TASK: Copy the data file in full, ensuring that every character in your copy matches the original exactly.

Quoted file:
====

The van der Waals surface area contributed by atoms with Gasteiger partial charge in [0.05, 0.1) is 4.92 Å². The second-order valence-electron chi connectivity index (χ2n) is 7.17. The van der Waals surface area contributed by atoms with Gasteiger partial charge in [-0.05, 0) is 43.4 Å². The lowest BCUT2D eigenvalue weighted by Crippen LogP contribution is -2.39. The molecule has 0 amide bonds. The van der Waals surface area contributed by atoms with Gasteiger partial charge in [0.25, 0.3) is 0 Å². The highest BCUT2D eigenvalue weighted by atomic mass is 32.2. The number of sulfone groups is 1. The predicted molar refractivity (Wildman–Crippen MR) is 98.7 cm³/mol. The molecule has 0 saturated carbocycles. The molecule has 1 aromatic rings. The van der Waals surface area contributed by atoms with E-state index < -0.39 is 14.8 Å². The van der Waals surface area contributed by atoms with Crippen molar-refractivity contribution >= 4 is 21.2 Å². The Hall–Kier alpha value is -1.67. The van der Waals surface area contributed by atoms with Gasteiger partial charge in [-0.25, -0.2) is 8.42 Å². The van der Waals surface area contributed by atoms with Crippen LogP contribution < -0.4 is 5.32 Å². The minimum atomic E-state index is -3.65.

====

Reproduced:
The van der Waals surface area contributed by atoms with Gasteiger partial charge in [0.05, 0.1) is 4.92 Å². The second-order valence-electron chi connectivity index (χ2n) is 7.17. The van der Waals surface area contributed by atoms with Gasteiger partial charge in [-0.05, 0) is 43.4 Å². The lowest BCUT2D eigenvalue weighted by Crippen LogP contribution is -2.39. The molecule has 0 amide bonds. The van der Waals surface area contributed by atoms with Gasteiger partial charge in [0.25, 0.3) is 0 Å². The highest BCUT2D eigenvalue weighted by atomic mass is 32.2. The number of sulfone groups is 1. The predicted molar refractivity (Wildman–Crippen MR) is 98.7 cm³/mol. The molecule has 0 saturated carbocycles. The molecule has 1 aromatic rings. The van der Waals surface area contributed by atoms with E-state index < -0.39 is 14.8 Å². The van der Waals surface area contributed by atoms with Crippen molar-refractivity contribution >= 4 is 21.2 Å². The Hall–Kier alpha value is -1.67. The van der Waals surface area contributed by atoms with Gasteiger partial charge in [-0.25, -0.2) is 8.42 Å². The van der Waals surface area contributed by atoms with Crippen LogP contribution < -0.4 is 5.32 Å². The minimum atomic E-state index is -3.65.